Walmart (WMT) has been sued by the Federal Trade Commission (FTC) for allegedly allowing millions of dollars in fraudulent money transfer services, but the retail giant has slammed the suit, claiming it is “unfounded” and “ignores the billions” it has saved customers.

In its suit, the FTC claims that Walmart turned a blind eye for years while scammers took advantage of its money transfer services, costing consumers money. The agency said that Walmart didn’t train its employees properly, failed to warn consumers, and used procedures that allowed fraudsters to cash out at its stores.

The FTC contends that Walmart allowed wire transfer scams that include “telemarketing schemes like IRS impersonation schemes, relative-in-need 'grandparent' scams, sweepstakes scams, and others.” The agency also claims that Walmart knew that its wire transfer services were involved in scams and fraud.

As reported by the FTC, "Based on information from fraud databases maintained by MoneyGram, Western Union, and Ria, from 2013 to 2018 more than $197 million in payments that were the subject of fraud complaints were sent or received at Walmart, with more than $1.3 billion in related payments also possibly connected to the fraud."

Samuel Levine, director of the FTC’s Bureau of Consumer Protection, said in a statement, “While scammers used its money transfer services to make off with cash, Walmart looked the other way and pocketed millions in fees. Consumers have lost hundreds of millions, and the Commission is holding Walmart accountable for letting fraudsters fleece its customers.”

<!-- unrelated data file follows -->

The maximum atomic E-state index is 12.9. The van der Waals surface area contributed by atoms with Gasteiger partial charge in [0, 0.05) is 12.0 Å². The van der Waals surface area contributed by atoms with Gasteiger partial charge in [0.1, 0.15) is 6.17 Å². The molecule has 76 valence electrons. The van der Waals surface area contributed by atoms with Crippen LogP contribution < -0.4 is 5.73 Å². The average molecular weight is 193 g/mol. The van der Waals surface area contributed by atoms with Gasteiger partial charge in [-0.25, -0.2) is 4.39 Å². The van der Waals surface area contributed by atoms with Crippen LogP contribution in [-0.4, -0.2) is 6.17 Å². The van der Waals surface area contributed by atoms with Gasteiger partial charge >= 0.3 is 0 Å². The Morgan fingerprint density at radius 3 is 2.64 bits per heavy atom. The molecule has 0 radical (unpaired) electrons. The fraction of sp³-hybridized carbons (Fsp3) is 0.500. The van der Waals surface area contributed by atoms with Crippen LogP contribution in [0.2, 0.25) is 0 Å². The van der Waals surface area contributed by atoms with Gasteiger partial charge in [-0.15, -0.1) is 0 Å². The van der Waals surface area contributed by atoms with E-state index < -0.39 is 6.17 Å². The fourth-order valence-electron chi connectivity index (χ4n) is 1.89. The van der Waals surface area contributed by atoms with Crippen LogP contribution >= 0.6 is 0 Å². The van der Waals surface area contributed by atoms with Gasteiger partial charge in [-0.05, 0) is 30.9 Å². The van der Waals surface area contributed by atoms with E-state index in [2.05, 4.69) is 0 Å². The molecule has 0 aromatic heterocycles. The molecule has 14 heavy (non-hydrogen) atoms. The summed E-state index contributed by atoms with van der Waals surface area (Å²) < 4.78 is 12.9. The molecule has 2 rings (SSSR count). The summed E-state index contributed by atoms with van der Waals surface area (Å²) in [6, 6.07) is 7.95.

According to a statement posted by Walmart, the company has saved consumers “$6 billion in fees” through flat, low-fee money transfers while bringing competition to the market for the services.

Walmart says it does employ an anti-fraud program that has stopped hundreds of millions of dollars in fraudulent transactions, with only a “miniscule” number of transactions actually getting through its system.

Walmart claims that the FTC lawsuit is “factually misguided and legally flawed” and holds it responsible for the wrongdoings of third-party fraudsters, despite efforts to stop these criminals.

The company said it will defend the suit “aggressively” as its money transfer services are too important to consumers to be threatened by the agency. Walmart also said it will continue its practices with its money transfer services as it fights to prevent third-party fraud.

The FTC is looking for Walmart to return money to consumers and wants to impose civil penalties for the alleged violations that the retailer has made.

As of Wednesday premarket hours, shares of Walmart were trading at $122.33, down 4 cents or 0.03%.

Walmart logo. AFP / Frederic J. BROWN